>> grab a FileEntry from your sandbox and give it to your XHR, that would
>> work for case 2.  For case 1, we'd need something like mkTemp [3] that
>> would create a FileEntry pointing at the downloaded file.  That seems
>> a bit kludgy.
>>
>> If XHR has a File property that you can ask for, you could either
>> supply it a FileEntry before sending [in which case the File you got
>> back would be that FileEntry] or it could give you a new File that
>> points into the browser cache if you don't.  How does that sound?
>>
>>     Eric
>>
>> [1] http://dev.w3.org/2009/dap/file-system/file-dir-sys.html
>> [2] http://dev.w3.org/2009/dap/file-system/file-writer.html
>> [3] http://unixhelp.ed.ac.uk/CGI/man-cgi?mktemp
>
> It just seems to me that use case #1 can just be regarded as a
> specialization
> of use case #2.  Given the File API's requestTemporaryFilesystem, it would
> be
> easy for the application to request that the file be stored in temporary
> space.
> They don't have to manage their temporary space, right?
> The details of using the sandboxed filesystem for use case #1 could be
> hidden
> within a JS library thereby making it an easy solution to deploy.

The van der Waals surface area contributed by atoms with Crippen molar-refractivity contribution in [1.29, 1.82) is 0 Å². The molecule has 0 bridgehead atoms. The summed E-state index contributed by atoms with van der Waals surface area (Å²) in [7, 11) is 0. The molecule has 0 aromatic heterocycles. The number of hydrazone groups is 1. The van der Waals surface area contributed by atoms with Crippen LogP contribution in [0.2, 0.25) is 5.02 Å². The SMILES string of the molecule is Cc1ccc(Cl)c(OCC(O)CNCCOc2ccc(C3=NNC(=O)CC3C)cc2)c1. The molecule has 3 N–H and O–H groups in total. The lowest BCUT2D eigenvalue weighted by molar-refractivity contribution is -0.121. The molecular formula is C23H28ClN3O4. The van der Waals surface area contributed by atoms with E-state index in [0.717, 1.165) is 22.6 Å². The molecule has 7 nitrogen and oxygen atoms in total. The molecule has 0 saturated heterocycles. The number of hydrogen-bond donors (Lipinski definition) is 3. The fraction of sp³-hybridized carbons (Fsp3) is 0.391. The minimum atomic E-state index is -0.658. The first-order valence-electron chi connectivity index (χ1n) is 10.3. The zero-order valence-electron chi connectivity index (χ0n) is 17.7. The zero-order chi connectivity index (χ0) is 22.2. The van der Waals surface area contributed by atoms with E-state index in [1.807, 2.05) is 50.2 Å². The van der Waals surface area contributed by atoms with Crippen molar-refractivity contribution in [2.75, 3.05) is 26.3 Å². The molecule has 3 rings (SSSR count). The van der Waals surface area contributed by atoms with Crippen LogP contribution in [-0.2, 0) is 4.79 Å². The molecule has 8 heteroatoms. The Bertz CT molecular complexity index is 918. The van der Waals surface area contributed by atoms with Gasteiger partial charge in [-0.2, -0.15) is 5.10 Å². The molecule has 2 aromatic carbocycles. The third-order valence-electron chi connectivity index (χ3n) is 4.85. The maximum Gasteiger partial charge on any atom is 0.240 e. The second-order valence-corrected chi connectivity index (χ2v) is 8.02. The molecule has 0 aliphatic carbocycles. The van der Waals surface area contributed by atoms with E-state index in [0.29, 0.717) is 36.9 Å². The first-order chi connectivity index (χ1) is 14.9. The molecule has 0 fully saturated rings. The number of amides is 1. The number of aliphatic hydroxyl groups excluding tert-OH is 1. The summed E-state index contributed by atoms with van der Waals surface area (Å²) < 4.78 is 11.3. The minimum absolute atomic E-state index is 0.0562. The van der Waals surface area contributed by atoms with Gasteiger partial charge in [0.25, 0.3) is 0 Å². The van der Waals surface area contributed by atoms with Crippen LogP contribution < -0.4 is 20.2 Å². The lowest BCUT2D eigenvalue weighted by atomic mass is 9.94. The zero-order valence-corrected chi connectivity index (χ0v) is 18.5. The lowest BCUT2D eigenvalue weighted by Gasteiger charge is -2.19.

Yeah, that would work.  It's a little more cumbersome, but as you say,
a library could clean that right up.

Whether that's going to make a mess or not depends on the specific
implementation of requestTemporaryFilesystem.  If it always gives back
the same filesystem, such that it can be used for caching [the likely
case], then that library is going to be dropping files into a
namespace the developer's using.  But a smart library will do that
neatly and in a way that is easy to clean up.

>> >> > I think it would be beneficial if downloading to disk was not
>> >> > rate-limited
>> >> > by routing chunks through JS.
>> >>
>> >> +1, although the streaming API might be a nice addition.
>> >>
>> >> > I don't care as much about downloading to a user specified location,
>> >> > but
>> >> > I
>> >> > think that's an interesting use case as well.  XHR gives the app more
>> >> > flexibility (custom headers, cross-origin, etc.), and FileWriter
>> >> > allows
>> >> > the
>> >> > app to "save as" URLs that do not have a C-D header that forces a
>> >> > download.
>> >> >
>> >> >>
>> >> >> The notion of having a streaming interface on xhr is interesting.
>> >> >> That
>> >> >> with a
>> >> >> BlobBuilder capability could work. If a streaming xhr mode provided
>> >> >> new
>> >> >> data in the form of 'blobs' where each blob was just the newly
>> >> >> received
>> >> >> data,
>> >> >> the caller could use a BlobBuilder instance to concatenate the set
>> >> >> of
>> >> >> received
>> >> >> data blobs. And then take blobBuilder.getBlob() and do what they
>> >> >> will
>> >> >> with
>> >> >> it.   xhr.ondatareceived = function (data) {
>> >> >> builder.appendBlob(data);
>> >> >> }
>> >> >
>> >> > ^^^ I like that proposal for streaming.
>> >> > -Darin
>> >
>> >
>
>
Received on Thursday, 29 April 2010 22:47:30 GMT